This study comprises a review of oil palm development and management across landscapes in the tropics. Seven countries have been selected for detailed analysis using surveys of the current literature, mainly spanning the last fifteen years. Indonesia and Malaysia are the obvious leaders in terms of area planted and levels of production and export, but also in literature generated on social and environmental challenges. In Latin America, Colombia is the dominant producer with oil palm expanding in disparate landscapes with a strong focus on palm oil-based biodiesel; and small-scale growers and companies in Peru and Brazil offer contrasting ways of inserting oil palm into the Amazon. Nigeria and Cameroon represent African nations with traditional groves and old plantations in which foreign ‘land grabs’ to establish new oil palm have recently occurred.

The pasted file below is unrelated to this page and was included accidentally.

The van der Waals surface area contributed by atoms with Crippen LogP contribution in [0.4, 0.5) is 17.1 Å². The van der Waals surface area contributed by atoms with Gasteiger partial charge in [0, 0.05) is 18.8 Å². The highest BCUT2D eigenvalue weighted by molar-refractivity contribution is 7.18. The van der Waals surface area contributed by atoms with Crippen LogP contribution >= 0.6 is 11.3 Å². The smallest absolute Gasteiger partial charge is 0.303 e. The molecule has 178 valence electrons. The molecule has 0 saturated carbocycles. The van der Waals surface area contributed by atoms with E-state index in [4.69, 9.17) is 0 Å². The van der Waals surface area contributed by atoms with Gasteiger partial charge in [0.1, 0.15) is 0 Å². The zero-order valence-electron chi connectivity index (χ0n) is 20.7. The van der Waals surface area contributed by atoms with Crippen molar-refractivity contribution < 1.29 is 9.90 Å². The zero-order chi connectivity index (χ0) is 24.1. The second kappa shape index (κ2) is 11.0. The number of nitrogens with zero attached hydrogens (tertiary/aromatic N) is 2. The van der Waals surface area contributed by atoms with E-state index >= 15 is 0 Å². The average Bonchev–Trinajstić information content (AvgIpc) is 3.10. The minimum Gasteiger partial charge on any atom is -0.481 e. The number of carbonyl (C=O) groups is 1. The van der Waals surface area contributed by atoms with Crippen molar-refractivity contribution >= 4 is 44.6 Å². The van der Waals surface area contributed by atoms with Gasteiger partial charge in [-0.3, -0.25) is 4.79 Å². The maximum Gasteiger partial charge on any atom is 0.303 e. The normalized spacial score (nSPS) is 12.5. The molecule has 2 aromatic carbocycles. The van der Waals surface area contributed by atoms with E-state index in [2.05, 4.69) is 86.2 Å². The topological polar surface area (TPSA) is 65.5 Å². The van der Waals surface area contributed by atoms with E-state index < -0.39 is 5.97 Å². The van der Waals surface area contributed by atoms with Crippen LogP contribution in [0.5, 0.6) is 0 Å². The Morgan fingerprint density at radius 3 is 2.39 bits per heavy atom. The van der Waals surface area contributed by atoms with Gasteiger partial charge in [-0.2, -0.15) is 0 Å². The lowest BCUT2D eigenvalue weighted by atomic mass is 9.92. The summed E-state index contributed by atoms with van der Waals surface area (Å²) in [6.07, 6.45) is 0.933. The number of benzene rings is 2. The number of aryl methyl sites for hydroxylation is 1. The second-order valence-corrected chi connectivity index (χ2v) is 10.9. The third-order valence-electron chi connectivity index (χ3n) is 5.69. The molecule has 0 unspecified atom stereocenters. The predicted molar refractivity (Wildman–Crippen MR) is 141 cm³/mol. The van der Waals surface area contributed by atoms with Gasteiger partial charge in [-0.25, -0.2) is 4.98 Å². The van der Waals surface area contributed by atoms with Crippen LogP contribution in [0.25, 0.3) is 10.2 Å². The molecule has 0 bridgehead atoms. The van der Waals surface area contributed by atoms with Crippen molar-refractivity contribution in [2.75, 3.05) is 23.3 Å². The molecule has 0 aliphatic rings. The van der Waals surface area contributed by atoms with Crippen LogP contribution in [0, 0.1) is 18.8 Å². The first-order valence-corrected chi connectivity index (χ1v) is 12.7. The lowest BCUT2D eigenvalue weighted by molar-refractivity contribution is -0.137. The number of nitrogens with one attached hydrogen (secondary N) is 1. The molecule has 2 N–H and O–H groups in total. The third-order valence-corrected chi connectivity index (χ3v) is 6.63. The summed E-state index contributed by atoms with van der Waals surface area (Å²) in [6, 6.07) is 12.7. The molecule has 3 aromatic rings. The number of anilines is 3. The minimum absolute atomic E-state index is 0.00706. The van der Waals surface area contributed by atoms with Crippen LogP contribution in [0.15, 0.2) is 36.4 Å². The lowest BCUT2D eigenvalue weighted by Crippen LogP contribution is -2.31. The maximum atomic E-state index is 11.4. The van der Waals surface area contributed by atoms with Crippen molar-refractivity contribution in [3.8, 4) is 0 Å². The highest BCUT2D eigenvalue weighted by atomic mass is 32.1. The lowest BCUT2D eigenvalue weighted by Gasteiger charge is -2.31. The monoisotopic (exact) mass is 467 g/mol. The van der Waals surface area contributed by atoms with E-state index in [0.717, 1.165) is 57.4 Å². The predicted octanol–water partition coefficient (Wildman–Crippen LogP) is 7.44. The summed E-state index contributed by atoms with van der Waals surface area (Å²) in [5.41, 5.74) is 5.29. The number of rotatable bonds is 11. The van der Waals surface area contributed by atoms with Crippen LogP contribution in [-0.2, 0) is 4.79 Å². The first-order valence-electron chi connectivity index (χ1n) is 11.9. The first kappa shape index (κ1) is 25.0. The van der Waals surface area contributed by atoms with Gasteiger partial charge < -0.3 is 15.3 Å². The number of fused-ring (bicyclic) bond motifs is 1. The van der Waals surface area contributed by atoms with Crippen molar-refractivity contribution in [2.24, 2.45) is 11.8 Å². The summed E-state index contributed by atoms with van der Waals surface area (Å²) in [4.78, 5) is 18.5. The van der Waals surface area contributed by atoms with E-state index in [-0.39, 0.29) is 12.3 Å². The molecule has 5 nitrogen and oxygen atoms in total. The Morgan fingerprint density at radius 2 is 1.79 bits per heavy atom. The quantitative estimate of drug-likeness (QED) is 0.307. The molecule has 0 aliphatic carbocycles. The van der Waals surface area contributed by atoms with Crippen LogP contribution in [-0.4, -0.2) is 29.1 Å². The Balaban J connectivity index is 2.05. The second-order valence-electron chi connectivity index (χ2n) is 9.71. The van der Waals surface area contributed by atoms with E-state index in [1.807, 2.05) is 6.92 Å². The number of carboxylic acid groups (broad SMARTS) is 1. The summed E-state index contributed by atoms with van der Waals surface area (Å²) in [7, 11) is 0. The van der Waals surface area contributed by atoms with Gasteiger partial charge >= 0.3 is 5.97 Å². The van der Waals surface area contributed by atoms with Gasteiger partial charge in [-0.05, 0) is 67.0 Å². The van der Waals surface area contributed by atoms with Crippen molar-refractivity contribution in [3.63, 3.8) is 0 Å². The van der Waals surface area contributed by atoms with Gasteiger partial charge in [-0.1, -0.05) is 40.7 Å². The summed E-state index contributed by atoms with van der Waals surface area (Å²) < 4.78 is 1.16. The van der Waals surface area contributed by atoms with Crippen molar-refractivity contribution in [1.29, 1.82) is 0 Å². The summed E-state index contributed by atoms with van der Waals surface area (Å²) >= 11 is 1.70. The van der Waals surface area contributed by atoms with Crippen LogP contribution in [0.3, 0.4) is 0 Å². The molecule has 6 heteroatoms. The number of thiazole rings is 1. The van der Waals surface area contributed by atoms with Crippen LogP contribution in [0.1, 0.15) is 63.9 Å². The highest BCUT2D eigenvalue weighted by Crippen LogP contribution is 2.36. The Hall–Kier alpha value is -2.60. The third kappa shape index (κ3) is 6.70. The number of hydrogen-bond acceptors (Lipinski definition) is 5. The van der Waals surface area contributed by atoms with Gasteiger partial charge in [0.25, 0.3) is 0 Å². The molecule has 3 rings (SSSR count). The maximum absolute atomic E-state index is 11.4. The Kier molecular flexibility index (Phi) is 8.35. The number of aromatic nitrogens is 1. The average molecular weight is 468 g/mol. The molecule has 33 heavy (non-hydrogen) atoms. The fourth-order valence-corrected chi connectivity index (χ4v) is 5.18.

The literature surveys have been conducted in English and complemented with literature in local languages (Indonesian, Spanish, Portuguese and French), and where possible have also included fieldwork. Four major themes are used to structure the argument and maintain a comparative approach. They are: 1) the influence of oil palm expansion in economic development and land use change, especially deforestation; 2) the role of government policies and corporate strategies in shaping oil palm development; 3) the business models commonly used, especially plantations and various types of smallholders, either assisted or independent; and 4) ongoing initiatives towards more sustainable and inclusive oil palm production. This study shows that oil palm development is heavily entrenched in local and national political economies and responses for advancing towards more sustainable oil palm have to look beyond oil palm as a sector and a commodity.